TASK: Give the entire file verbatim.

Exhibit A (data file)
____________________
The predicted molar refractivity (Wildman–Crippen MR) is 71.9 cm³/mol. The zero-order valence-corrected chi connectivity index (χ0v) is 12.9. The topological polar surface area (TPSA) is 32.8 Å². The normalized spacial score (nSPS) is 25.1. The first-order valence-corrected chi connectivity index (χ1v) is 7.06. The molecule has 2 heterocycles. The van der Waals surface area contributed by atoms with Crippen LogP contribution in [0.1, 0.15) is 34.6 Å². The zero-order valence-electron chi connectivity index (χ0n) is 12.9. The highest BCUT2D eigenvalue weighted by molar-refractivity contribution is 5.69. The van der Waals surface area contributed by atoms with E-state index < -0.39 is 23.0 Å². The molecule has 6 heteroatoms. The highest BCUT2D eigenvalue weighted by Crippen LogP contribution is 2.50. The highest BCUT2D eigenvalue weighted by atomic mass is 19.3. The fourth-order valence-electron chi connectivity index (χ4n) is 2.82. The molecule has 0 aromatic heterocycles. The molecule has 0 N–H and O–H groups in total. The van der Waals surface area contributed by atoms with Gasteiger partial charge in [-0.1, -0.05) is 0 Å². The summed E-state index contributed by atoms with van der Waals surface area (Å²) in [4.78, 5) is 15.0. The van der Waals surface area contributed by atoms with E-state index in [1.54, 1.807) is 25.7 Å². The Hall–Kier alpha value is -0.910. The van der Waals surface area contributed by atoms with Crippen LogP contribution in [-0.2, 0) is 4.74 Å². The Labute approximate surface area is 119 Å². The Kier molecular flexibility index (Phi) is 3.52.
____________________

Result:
The predicted molar refractivity (Wildman–Crippen MR) is 71.9 cm³/mol. The zero-order valence-corrected chi connectivity index (χ0v) is 12.9. The topological polar surface area (TPSA) is 32.8 Å². The normalized spacial score (nSPS) is 25.1. The first-order valence-corrected chi connectivity index (χ1v) is 7.06. The molecule has 2 heterocycles. The van der Waals surface area contributed by atoms with Crippen LogP contribution in [0.1, 0.15) is 34.6 Å². The zero-order valence-electron chi connectivity index (χ0n) is 12.9. The highest BCUT2D eigenvalue weighted by molar-refractivity contribution is 5.69. The van der Waals surface area contributed by atoms with E-state index < -0.39 is 23.0 Å². The molecule has 6 heteroatoms. The highest BCUT2D eigenvalue weighted by Crippen LogP contribution is 2.50. The highest BCUT2D eigenvalue weighted by atomic mass is 19.3. The fourth-order valence-electron chi connectivity index (χ4n) is 2.82. The molecule has 0 aromatic heterocycles. The molecule has 0 N–H and O–H groups in total. The van der Waals surface area contributed by atoms with Gasteiger partial charge in [-0.1, -0.05) is 0 Å². The summed E-state index contributed by atoms with van der Waals surface area (Å²) in [4.78, 5) is 15.0. The van der Waals surface area contributed by atoms with E-state index in [1.54, 1.807) is 25.7 Å². The Hall–Kier alpha value is -0.910. The van der Waals surface area contributed by atoms with Crippen LogP contribution in [-0.2, 0) is 4.74 Å². The Labute approximate surface area is 119 Å². The Kier molecular flexibility index (Phi) is 3.52.